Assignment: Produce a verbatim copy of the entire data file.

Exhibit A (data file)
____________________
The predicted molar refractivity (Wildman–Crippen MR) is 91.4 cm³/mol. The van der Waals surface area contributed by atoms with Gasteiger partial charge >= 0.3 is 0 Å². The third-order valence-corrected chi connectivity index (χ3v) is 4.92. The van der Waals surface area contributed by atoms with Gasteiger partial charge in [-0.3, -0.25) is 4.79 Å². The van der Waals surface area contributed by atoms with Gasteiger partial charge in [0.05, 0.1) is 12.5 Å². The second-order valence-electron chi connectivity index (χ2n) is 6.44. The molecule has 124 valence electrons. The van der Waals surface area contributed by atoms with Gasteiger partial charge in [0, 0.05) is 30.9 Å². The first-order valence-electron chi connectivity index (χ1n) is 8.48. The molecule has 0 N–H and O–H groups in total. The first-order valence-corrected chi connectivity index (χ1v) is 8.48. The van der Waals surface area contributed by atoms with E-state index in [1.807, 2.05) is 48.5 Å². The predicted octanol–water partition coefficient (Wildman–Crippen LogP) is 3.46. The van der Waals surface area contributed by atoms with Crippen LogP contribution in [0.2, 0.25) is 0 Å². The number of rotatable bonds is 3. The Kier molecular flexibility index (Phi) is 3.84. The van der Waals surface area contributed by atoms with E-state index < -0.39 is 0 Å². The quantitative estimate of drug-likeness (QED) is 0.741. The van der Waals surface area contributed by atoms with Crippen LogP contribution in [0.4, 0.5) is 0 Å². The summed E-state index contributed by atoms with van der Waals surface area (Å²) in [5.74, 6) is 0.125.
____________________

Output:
The predicted molar refractivity (Wildman–Crippen MR) is 91.4 cm³/mol. The van der Waals surface area contributed by atoms with Gasteiger partial charge >= 0.3 is 0 Å². The third-order valence-corrected chi connectivity index (χ3v) is 4.92. The van der Waals surface area contributed by atoms with Gasteiger partial charge in [-0.3, -0.25) is 4.79 Å². The van der Waals surface area contributed by atoms with Gasteiger partial charge in [0.05, 0.1) is 12.5 Å². The second-order valence-electron chi connectivity index (χ2n) is 6.44. The molecule has 124 valence electrons. The van der Waals surface area contributed by atoms with Gasteiger partial charge in [0, 0.05) is 30.9 Å². The first-order valence-electron chi connectivity index (χ1n) is 8.48. The molecule has 0 N–H and O–H groups in total. The first-order valence-corrected chi connectivity index (χ1v) is 8.48. The van der Waals surface area contributed by atoms with E-state index in [1.807, 2.05) is 48.5 Å². The predicted octanol–water partition coefficient (Wildman–Crippen LogP) is 3.46. The van der Waals surface area contributed by atoms with Crippen LogP contribution in [0.2, 0.25) is 0 Å². The number of rotatable bonds is 3. The Kier molecular flexibility index (Phi) is 3.84. The van der Waals surface area contributed by atoms with E-state index < -0.39 is 0 Å². The quantitative estimate of drug-likeness (QED) is 0.741. The van der Waals surface area contributed by atoms with Crippen LogP contribution in [0.4, 0.5) is 0 Å². The summed E-state index contributed by atoms with van der Waals surface area (Å²) in [5.74, 6) is 0.125.